The Future of Fashion Retail

AnjaAndElise

Anja Overdiek & Elise van der Laan

Mission Zero has developed solid knowledge of (fashion) retail through the projects “From pop-up to local hero" and Future Proof Retail, between 2017-2020. This expertise will be built on, through a new Raak MKB project that recently got funded by SiA, called Next Fashion Retail. This project will start in September 2021 and will run until August 2023. We speak with the leaders of both retail projects to learn more about the future of fashion retail. 

Anja Overdiek, an associate professor at Mission Zero, has a background in sociology. She has been collaborating with design researchers and students for the past decade to investigate innovation environments and networks. Anja’s early research focused on temporary and pop-up stores to investigate the workings of new business models, consumer and citizen needs and motivations in regard to new services and their prototyping. Since 2017, Anja has been a part of a national network called the Retail Agenda, which aims to help transition retailers to more digital, social, and sustainable practices and business models. From 2018-2020, Anja led the Future-Proof Retail program which worked with retailers, branch organisations, municipalities, tech providers and other universities to co-create innovation environments and tools to support this goal. One of these is a Circularity Lab where a shopping street would be branded as a “Circular Quarter” and small entrepreneurs work together to make their shops, products, and services more sustainable, with the help of local students. 

Elise van der Laan has a PhD in cultural sociology, a strong interest in aesthetics and a great passion for second hand and sustainable clothes. Since early 2020, Elise works for a Dutch sustainable fashion label, in production and on the shop floor, learning about sustainable shopping behaviour through direct experience. Elise will coordinate the Next Fashion Retail project, starting in September. Together with TMO Fashion Business School, she will develop tools for fashion retailers which will help them sell their sustainable clothing. This project will involve students, who will research the retailers’ current and future customers, and how they can be tempted to buy more sustainable clothing. The tools will then be developed to be tested on shop floors of eight retail partners.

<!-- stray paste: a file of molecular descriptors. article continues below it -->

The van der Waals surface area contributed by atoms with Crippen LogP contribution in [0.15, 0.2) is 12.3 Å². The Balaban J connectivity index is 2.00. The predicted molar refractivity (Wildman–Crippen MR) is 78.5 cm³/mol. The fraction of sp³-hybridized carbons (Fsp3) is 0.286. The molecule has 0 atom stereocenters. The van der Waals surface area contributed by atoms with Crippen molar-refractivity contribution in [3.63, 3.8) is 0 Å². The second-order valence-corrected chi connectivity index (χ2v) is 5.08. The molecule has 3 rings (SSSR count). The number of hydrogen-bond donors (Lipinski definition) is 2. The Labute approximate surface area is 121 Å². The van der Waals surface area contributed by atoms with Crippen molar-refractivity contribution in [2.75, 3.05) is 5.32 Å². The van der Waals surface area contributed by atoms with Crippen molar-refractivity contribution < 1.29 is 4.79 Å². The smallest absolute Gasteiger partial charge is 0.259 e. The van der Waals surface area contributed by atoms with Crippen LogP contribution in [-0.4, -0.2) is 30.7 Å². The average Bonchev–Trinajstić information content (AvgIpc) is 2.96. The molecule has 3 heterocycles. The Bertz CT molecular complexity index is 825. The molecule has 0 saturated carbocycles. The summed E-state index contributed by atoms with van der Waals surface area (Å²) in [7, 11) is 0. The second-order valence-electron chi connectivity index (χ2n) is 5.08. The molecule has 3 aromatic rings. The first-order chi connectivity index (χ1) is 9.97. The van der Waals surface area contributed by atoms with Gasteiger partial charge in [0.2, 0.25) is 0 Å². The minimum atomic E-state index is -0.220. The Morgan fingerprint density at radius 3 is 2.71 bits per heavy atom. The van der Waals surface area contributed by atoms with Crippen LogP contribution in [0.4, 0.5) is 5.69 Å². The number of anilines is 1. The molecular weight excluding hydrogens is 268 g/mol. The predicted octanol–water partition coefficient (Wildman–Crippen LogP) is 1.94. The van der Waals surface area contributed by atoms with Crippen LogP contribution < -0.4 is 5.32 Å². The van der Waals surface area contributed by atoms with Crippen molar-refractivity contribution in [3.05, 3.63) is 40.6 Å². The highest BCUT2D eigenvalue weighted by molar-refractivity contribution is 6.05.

Anja and Elise discuss the past, current challenges, and future of fashion retail. 

Can you paint a picture of what fashion retail looked like in the past? And how is this different today?

Anja: 
“Until 5 years ago, retailing was predominantly about making maximum profit per square meter of the shop. That means that retailers aimed to buy and sell as many fashion items as possible, striving for a good margin. Big retailers and so-called fast-fashion retailers like Zara and H&M, but also a department store like De Bijenkorf, where better positioned to do this than small retailers, because they had more purchasing power and could demand lower prices. Also, retailers like Zara were much more able to react flexibly to customers’ demand and could for example reorder trendy items. That was when the demise of the small retailer started. With the growing online business in clothing, small retailers were also confronted with “dumping” prices, as online retailers did not have the cost of real-estate. So many small physical retailers just could not compete. Unfortunately, it is often the small retailers which make city centers unique and create distinguishing and fun social environments which disappear and leave vacancies behind. This problem has slightly changed today, as many small retailers disappeared and shopping areas became apartments or they learned to curate their shops to specific local tastes, so-called niche markets. With the Future Proof Retail program, we could support many small retailers to reconsider their business model and learn about new skills.”